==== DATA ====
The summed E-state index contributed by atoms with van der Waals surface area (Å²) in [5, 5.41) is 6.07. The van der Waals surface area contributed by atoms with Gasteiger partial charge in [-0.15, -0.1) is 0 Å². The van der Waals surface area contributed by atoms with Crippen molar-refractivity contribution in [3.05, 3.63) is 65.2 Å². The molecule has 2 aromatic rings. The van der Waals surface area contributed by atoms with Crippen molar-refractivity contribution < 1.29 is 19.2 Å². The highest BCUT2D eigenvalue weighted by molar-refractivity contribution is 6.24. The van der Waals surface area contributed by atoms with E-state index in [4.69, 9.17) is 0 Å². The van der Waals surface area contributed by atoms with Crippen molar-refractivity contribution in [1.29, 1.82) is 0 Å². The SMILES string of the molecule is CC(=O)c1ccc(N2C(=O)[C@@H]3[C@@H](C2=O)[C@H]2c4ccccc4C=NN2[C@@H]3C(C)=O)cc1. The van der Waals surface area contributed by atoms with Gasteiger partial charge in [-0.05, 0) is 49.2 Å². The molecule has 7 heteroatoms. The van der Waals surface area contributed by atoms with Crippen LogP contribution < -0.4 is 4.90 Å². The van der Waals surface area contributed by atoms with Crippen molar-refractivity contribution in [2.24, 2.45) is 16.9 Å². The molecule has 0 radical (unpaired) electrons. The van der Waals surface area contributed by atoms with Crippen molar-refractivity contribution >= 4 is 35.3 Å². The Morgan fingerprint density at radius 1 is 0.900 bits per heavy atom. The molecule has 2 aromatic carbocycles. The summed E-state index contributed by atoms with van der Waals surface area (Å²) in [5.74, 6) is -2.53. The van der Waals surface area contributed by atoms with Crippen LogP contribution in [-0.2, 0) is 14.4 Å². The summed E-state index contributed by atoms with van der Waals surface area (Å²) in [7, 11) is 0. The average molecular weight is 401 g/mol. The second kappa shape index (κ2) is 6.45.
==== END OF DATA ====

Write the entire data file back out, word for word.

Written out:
The summed E-state index contributed by atoms with van der Waals surface area (Å²) in [5, 5.41) is 6.07. The van der Waals surface area contributed by atoms with Gasteiger partial charge in [-0.15, -0.1) is 0 Å². The van der Waals surface area contributed by atoms with Crippen molar-refractivity contribution in [3.05, 3.63) is 65.2 Å². The molecule has 2 aromatic rings. The van der Waals surface area contributed by atoms with Crippen molar-refractivity contribution < 1.29 is 19.2 Å². The highest BCUT2D eigenvalue weighted by molar-refractivity contribution is 6.24. The van der Waals surface area contributed by atoms with E-state index in [4.69, 9.17) is 0 Å². The van der Waals surface area contributed by atoms with Crippen molar-refractivity contribution in [1.29, 1.82) is 0 Å². The SMILES string of the molecule is CC(=O)c1ccc(N2C(=O)[C@@H]3[C@@H](C2=O)[C@H]2c4ccccc4C=NN2[C@@H]3C(C)=O)cc1. The van der Waals surface area contributed by atoms with Gasteiger partial charge in [-0.05, 0) is 49.2 Å². The molecule has 7 heteroatoms. The van der Waals surface area contributed by atoms with Crippen LogP contribution < -0.4 is 4.90 Å². The van der Waals surface area contributed by atoms with Crippen molar-refractivity contribution in [2.24, 2.45) is 16.9 Å². The molecule has 0 radical (unpaired) electrons. The van der Waals surface area contributed by atoms with Crippen molar-refractivity contribution >= 4 is 35.3 Å². The Morgan fingerprint density at radius 1 is 0.900 bits per heavy atom. The molecule has 2 aromatic carbocycles. The summed E-state index contributed by atoms with van der Waals surface area (Å²) in [5.74, 6) is -2.53. The van der Waals surface area contributed by atoms with Crippen LogP contribution in [-0.2, 0) is 14.4 Å². The summed E-state index contributed by atoms with van der Waals surface area (Å²) in [7, 11) is 0. The average molecular weight is 401 g/mol. The second kappa shape index (κ2) is 6.45.